Just A Phase

It’s fascinating to me how most of the world dislikes change. They dislike asking the difficult questions. They dislike growth… they just want to sit in their comfortable armchairs and keep things exactly as they are. (Or as Henry David Thoreau puts it: “The mass of men lead lives of quiet desperation.”)

This is what Jen Sincero (author of “You Are A Badass”) calls The Beige Army. And if we have any designs on personal growth, we will meet this army in force.

One of the most damaging weapons they’ll use is the “just a phase” argument.

You see, we life explorers like to try stuff. Not sure if this life choice or that life choice will serve us best? Pick one and try it.

You’ve heard about a carb-free carnivorous diet? Try it.
You’ve heard that plant-based whole food is better for you? Try it.
You fancy seeing what it’s like to live with almost no belongings? Try it.
You fancy owning a fast pointy sports car at some point in your life? Try it.

And when we find that thing doesn’t do what we wanted it to do, we learn our lessons, we let it go and we move on.

And that’s when the Beige Army pounces!

“Told you so!”
“I knew it was just a phase.”
“You never stick to anything.”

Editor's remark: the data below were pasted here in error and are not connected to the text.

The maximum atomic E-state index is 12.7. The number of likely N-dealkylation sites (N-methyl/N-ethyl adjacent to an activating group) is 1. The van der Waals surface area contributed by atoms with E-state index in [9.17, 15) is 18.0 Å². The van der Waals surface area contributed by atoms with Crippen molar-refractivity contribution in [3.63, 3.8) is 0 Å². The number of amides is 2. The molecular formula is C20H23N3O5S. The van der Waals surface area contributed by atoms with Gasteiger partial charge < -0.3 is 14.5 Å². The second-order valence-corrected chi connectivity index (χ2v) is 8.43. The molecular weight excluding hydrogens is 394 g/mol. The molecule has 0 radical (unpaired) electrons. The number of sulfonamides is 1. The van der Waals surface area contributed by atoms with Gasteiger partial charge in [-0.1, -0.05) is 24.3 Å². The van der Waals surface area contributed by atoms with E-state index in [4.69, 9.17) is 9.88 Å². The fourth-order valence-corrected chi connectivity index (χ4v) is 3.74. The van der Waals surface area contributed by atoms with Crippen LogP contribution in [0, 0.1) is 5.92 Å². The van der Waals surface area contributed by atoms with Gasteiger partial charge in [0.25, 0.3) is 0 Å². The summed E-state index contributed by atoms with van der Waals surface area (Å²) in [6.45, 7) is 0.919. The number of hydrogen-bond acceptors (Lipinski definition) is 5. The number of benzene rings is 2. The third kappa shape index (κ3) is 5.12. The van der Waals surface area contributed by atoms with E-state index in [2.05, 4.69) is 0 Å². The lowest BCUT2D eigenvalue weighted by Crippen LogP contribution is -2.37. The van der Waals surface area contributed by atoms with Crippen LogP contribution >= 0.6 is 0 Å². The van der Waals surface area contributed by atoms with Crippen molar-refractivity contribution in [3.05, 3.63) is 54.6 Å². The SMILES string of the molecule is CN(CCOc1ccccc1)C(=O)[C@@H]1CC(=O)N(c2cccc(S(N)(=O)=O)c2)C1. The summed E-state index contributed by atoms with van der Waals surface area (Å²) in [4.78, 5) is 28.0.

As you know from our journey through the levels of consciousness, all of the upper levels are reached through courage. And the onslaught of the Beige Army is just another opportunity for us to test our courage.

If we tried things out from an egoic perspective—to make us ‘better’, to elevate our sense of ‘self’—there’s a good chance we’ll feel guilt and shame about our decisions and the Beige Army will have us.

But if we tried things from an authentic perspective—to explore life, to experience all it has to offer, to follow our passion or even just our curiosity—then the Beige Army has nothing.

It was a phase. Fine. Does that matter?

I got what I needed from it (even if that was to learn never to do it again), and I’m content to move on.

And if I’m content to move on, we say to the Beige Army member, why are you still holding on to it?

The lesson? I think it’s to have phases. Celebrate phases. Do what seems like a good idea at the time, and if you find something that works for you, well done… if it doesn’t work for you then you now know that through experience.

But don’t let the fear of hearing “just a phase” stop you. It’s your life. Live it.